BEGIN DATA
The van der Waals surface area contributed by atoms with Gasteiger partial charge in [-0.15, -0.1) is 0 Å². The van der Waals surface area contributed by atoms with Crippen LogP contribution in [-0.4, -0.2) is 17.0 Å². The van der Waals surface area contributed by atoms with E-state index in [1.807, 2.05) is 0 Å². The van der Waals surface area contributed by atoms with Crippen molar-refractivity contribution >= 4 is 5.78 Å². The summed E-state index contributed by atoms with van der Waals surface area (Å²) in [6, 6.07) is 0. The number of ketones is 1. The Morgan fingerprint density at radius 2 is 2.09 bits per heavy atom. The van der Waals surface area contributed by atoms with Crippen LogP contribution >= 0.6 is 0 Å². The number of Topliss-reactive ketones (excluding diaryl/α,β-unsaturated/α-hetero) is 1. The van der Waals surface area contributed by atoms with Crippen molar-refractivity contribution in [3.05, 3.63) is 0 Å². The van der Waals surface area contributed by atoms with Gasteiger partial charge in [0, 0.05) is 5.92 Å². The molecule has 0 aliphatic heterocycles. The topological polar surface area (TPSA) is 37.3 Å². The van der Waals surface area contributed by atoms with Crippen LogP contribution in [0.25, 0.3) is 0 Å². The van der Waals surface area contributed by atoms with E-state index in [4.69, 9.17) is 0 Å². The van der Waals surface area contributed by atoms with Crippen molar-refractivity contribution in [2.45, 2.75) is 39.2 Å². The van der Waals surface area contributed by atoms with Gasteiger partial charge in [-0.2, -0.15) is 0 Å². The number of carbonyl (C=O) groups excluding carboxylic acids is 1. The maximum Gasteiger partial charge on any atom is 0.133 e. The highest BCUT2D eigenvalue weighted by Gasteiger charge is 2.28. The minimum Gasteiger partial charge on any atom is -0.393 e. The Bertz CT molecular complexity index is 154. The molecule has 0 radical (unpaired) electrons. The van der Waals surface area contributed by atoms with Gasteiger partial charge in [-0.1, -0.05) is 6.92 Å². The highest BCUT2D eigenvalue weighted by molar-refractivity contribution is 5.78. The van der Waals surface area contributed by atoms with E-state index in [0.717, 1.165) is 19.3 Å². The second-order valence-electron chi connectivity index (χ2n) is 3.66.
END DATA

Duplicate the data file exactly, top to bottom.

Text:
The van der Waals surface area contributed by atoms with Gasteiger partial charge in [-0.15, -0.1) is 0 Å². The van der Waals surface area contributed by atoms with Crippen LogP contribution in [-0.4, -0.2) is 17.0 Å². The van der Waals surface area contributed by atoms with E-state index in [1.807, 2.05) is 0 Å². The van der Waals surface area contributed by atoms with Crippen molar-refractivity contribution >= 4 is 5.78 Å². The summed E-state index contributed by atoms with van der Waals surface area (Å²) in [6, 6.07) is 0. The number of ketones is 1. The Morgan fingerprint density at radius 2 is 2.09 bits per heavy atom. The van der Waals surface area contributed by atoms with Crippen LogP contribution >= 0.6 is 0 Å². The number of Topliss-reactive ketones (excluding diaryl/α,β-unsaturated/α-hetero) is 1. The van der Waals surface area contributed by atoms with Crippen molar-refractivity contribution in [3.05, 3.63) is 0 Å². The van der Waals surface area contributed by atoms with Gasteiger partial charge in [0, 0.05) is 5.92 Å². The molecule has 0 aliphatic heterocycles. The topological polar surface area (TPSA) is 37.3 Å². The van der Waals surface area contributed by atoms with Crippen LogP contribution in [0.25, 0.3) is 0 Å². The van der Waals surface area contributed by atoms with E-state index in [4.69, 9.17) is 0 Å². The van der Waals surface area contributed by atoms with Crippen molar-refractivity contribution in [2.45, 2.75) is 39.2 Å². The van der Waals surface area contributed by atoms with Gasteiger partial charge in [-0.2, -0.15) is 0 Å². The number of carbonyl (C=O) groups excluding carboxylic acids is 1. The maximum Gasteiger partial charge on any atom is 0.133 e. The highest BCUT2D eigenvalue weighted by Gasteiger charge is 2.28. The minimum Gasteiger partial charge on any atom is -0.393 e. The Bertz CT molecular complexity index is 154. The molecule has 0 radical (unpaired) electrons. The van der Waals surface area contributed by atoms with Gasteiger partial charge in [-0.1, -0.05) is 6.92 Å². The highest BCUT2D eigenvalue weighted by molar-refractivity contribution is 5.78. The van der Waals surface area contributed by atoms with E-state index in [0.717, 1.165) is 19.3 Å². The second-order valence-electron chi connectivity index (χ2n) is 3.66.